Furthermore, there is a weird “identity politics” aspect to many of the accusations of racism hurled against Elvis. Often these accusers point to Elvis’ “structural” superiority making his action inherently suspect of racism. But the problem with this strategy of the accusers is this: “Its exclusive focus on structural weakness enables it to play its own power game, ruthlessly using structural weakness as a means of its own empowerment.” In this context, that the “accusations are very problematic if not outright false, etc., [is] dismissed as ultimately irrelevant.” Someone like Elvis is more or less automatically suspected of at least being a white supremacist, a cultural pirate, and guilty of racial insensitivity, and the accuser’s position of structural weakness gives her or him the power instead — a kind of valorization of victimhood status in which only victims can testify and accuse, as if victims inherently lose all ressentiment and are somehow purified “into ethically sensitive subjects who got rid of all petty egotistic interests.” “We thus enter a cruel world of brutal power games masked as a noble struggle of victims against oppression.” This is the seedy and almost segregationist underbelly of the position of the “beautiful souls” who crusade against Elvis’ supposed racism. In this sense references to “structural” racism end up as false flags that distract from what is really the pursuit of an ignoble individualist agenda, which suggests Elvis (as an individual) somehow represents the make-or-break difference between a structurally racist or just society and in which the accuser individually benefits (psychological or otherwise) from claiming to triumphantly reveal racism in what appears to be a race-neutral situation.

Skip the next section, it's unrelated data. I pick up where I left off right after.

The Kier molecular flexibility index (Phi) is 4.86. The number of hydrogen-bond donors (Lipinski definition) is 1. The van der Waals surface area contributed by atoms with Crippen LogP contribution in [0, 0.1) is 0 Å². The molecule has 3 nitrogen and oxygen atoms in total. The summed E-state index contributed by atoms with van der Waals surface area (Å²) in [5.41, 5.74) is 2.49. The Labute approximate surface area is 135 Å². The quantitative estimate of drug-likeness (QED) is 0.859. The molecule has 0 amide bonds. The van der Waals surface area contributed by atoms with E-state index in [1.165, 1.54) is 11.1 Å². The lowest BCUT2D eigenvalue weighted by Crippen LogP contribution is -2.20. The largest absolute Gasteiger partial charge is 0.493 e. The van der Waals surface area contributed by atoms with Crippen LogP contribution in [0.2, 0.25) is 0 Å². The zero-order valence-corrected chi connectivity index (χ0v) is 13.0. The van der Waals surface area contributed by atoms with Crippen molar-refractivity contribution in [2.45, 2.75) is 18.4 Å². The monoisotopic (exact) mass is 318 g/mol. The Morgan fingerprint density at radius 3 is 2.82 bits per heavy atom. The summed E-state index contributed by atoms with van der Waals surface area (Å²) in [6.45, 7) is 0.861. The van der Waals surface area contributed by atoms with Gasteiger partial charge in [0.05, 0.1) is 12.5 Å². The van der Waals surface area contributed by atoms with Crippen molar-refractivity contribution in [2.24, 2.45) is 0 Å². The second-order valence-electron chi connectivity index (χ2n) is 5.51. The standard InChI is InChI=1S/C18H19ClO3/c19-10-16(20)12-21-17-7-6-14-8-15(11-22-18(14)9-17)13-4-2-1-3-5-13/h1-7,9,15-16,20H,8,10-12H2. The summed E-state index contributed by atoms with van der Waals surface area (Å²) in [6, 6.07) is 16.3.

In the final analysis, Elvis was instrumental in fostering black/white integration in the United States at a time before that seemed inevitable. He wasn’t a political activist though. Did he have an obligation to be one? Maybe, along with a host of other obligations to not hoard wealth and opportunities in the entertainment industry. But by the end of his life his fortunes were significantly depleted. It is asking perhaps too much to say that Elvis should have been out front in every progressive social movement that occurred during his lifetime. There was nothing consciously racist about Elvis in the available historical record, though from another perspective he was a rather obedient participant in an entertainment industry that included substantial racism and perhaps failed to adequately think about his role in the continued oppression of blacks and other minorities from the late 1960s onward, thereby failing to actively distance himself from those things (and sexism, etc.) when he had the wealth and power to do so.